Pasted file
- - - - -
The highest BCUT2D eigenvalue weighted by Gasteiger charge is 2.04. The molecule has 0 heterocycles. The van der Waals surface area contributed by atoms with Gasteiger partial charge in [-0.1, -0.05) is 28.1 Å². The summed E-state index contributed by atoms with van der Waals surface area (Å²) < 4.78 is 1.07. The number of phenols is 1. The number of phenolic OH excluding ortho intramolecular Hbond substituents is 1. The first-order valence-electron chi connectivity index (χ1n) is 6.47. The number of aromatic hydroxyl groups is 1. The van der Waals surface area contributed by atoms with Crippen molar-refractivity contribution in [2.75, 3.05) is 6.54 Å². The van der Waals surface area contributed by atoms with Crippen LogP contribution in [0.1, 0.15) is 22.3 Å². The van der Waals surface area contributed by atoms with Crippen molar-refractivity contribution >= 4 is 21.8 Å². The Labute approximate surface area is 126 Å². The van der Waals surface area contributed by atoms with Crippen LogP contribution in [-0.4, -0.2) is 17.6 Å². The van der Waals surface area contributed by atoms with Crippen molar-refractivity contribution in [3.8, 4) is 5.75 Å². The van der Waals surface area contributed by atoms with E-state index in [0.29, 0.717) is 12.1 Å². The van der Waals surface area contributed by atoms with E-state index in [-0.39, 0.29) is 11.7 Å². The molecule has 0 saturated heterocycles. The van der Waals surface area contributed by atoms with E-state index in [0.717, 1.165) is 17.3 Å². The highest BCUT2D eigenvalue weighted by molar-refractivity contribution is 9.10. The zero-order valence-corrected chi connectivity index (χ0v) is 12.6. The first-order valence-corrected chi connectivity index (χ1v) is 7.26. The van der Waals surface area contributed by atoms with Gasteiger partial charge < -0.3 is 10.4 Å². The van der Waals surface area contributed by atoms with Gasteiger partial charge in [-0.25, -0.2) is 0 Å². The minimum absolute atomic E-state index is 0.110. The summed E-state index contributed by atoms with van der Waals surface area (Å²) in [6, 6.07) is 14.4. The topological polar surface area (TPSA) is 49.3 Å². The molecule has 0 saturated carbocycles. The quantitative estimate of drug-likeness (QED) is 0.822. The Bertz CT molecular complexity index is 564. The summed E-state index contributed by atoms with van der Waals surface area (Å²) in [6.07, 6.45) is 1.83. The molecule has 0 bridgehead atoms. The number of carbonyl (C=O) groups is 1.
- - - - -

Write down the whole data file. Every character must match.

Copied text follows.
The highest BCUT2D eigenvalue weighted by Gasteiger charge is 2.04. The molecule has 0 heterocycles. The van der Waals surface area contributed by atoms with Gasteiger partial charge in [-0.1, -0.05) is 28.1 Å². The summed E-state index contributed by atoms with van der Waals surface area (Å²) < 4.78 is 1.07. The number of phenols is 1. The number of phenolic OH excluding ortho intramolecular Hbond substituents is 1. The first-order valence-electron chi connectivity index (χ1n) is 6.47. The number of aromatic hydroxyl groups is 1. The van der Waals surface area contributed by atoms with Crippen molar-refractivity contribution in [2.75, 3.05) is 6.54 Å². The van der Waals surface area contributed by atoms with Crippen LogP contribution in [0.1, 0.15) is 22.3 Å². The van der Waals surface area contributed by atoms with Crippen molar-refractivity contribution >= 4 is 21.8 Å². The Labute approximate surface area is 126 Å². The van der Waals surface area contributed by atoms with Crippen LogP contribution in [-0.4, -0.2) is 17.6 Å². The van der Waals surface area contributed by atoms with Crippen molar-refractivity contribution in [3.8, 4) is 5.75 Å². The van der Waals surface area contributed by atoms with E-state index in [0.29, 0.717) is 12.1 Å². The van der Waals surface area contributed by atoms with E-state index in [-0.39, 0.29) is 11.7 Å². The molecule has 0 saturated heterocycles. The van der Waals surface area contributed by atoms with E-state index in [0.717, 1.165) is 17.3 Å². The highest BCUT2D eigenvalue weighted by molar-refractivity contribution is 9.10. The zero-order valence-corrected chi connectivity index (χ0v) is 12.6. The first-order valence-corrected chi connectivity index (χ1v) is 7.26. The van der Waals surface area contributed by atoms with Gasteiger partial charge < -0.3 is 10.4 Å². The van der Waals surface area contributed by atoms with Gasteiger partial charge in [-0.25, -0.2) is 0 Å². The minimum absolute atomic E-state index is 0.110. The summed E-state index contributed by atoms with van der Waals surface area (Å²) in [6, 6.07) is 14.4. The topological polar surface area (TPSA) is 49.3 Å². The molecule has 0 saturated carbocycles. The quantitative estimate of drug-likeness (QED) is 0.822. The Bertz CT molecular complexity index is 564. The summed E-state index contributed by atoms with van der Waals surface area (Å²) in [6.07, 6.45) is 1.83. The molecule has 0 bridgehead atoms. The number of carbonyl (C=O) groups is 1.